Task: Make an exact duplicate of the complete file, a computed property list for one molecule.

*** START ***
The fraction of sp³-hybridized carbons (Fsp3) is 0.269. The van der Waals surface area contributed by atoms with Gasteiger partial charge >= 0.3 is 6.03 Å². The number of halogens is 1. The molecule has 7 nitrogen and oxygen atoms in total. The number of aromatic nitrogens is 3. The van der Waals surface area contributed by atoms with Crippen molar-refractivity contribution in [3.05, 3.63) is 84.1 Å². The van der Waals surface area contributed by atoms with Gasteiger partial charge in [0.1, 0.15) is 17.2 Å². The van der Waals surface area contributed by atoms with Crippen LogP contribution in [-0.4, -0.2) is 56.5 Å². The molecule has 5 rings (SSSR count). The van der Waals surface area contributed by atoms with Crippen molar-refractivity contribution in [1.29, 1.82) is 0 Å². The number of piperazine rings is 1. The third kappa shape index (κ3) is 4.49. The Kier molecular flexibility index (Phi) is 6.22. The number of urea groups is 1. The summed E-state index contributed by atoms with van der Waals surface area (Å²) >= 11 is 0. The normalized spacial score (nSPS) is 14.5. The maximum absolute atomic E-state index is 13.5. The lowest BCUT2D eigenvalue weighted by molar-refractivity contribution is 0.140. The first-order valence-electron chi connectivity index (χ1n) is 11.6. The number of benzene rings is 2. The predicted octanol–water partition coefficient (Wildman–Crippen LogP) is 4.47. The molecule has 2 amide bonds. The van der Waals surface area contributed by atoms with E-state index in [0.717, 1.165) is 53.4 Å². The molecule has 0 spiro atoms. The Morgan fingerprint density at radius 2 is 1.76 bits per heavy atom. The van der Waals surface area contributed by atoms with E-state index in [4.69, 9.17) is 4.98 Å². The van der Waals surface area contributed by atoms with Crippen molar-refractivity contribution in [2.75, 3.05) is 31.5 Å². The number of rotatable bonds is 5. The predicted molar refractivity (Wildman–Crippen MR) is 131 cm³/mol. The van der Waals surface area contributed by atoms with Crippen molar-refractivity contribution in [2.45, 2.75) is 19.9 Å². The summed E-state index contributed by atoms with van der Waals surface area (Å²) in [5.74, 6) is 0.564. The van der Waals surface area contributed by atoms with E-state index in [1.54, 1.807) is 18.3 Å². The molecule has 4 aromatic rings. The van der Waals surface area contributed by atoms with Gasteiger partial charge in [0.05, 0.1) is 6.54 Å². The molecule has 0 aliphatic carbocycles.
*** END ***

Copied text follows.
The fraction of sp³-hybridized carbons (Fsp3) is 0.269. The van der Waals surface area contributed by atoms with Gasteiger partial charge >= 0.3 is 6.03 Å². The number of halogens is 1. The molecule has 7 nitrogen and oxygen atoms in total. The number of aromatic nitrogens is 3. The van der Waals surface area contributed by atoms with Crippen molar-refractivity contribution in [3.05, 3.63) is 84.1 Å². The van der Waals surface area contributed by atoms with Gasteiger partial charge in [0.1, 0.15) is 17.2 Å². The van der Waals surface area contributed by atoms with Crippen LogP contribution in [-0.4, -0.2) is 56.5 Å². The molecule has 5 rings (SSSR count). The van der Waals surface area contributed by atoms with Crippen molar-refractivity contribution in [1.29, 1.82) is 0 Å². The number of piperazine rings is 1. The third kappa shape index (κ3) is 4.49. The Kier molecular flexibility index (Phi) is 6.22. The number of urea groups is 1. The summed E-state index contributed by atoms with van der Waals surface area (Å²) >= 11 is 0. The normalized spacial score (nSPS) is 14.5. The maximum absolute atomic E-state index is 13.5. The lowest BCUT2D eigenvalue weighted by molar-refractivity contribution is 0.140. The first-order valence-electron chi connectivity index (χ1n) is 11.6. The number of benzene rings is 2. The predicted octanol–water partition coefficient (Wildman–Crippen LogP) is 4.47. The molecule has 2 amide bonds. The van der Waals surface area contributed by atoms with E-state index in [0.717, 1.165) is 53.4 Å². The molecule has 0 spiro atoms. The Morgan fingerprint density at radius 2 is 1.76 bits per heavy atom. The van der Waals surface area contributed by atoms with E-state index in [4.69, 9.17) is 4.98 Å². The van der Waals surface area contributed by atoms with Crippen molar-refractivity contribution in [2.75, 3.05) is 31.5 Å². The number of rotatable bonds is 5. The predicted molar refractivity (Wildman–Crippen MR) is 131 cm³/mol. The van der Waals surface area contributed by atoms with Crippen molar-refractivity contribution in [2.45, 2.75) is 19.9 Å². The summed E-state index contributed by atoms with van der Waals surface area (Å²) in [5.74, 6) is 0.564. The van der Waals surface area contributed by atoms with E-state index in [1.54, 1.807) is 18.3 Å². The molecule has 4 aromatic rings. The van der Waals surface area contributed by atoms with Gasteiger partial charge in [0.05, 0.1) is 6.54 Å². The molecule has 0 aliphatic carbocycles.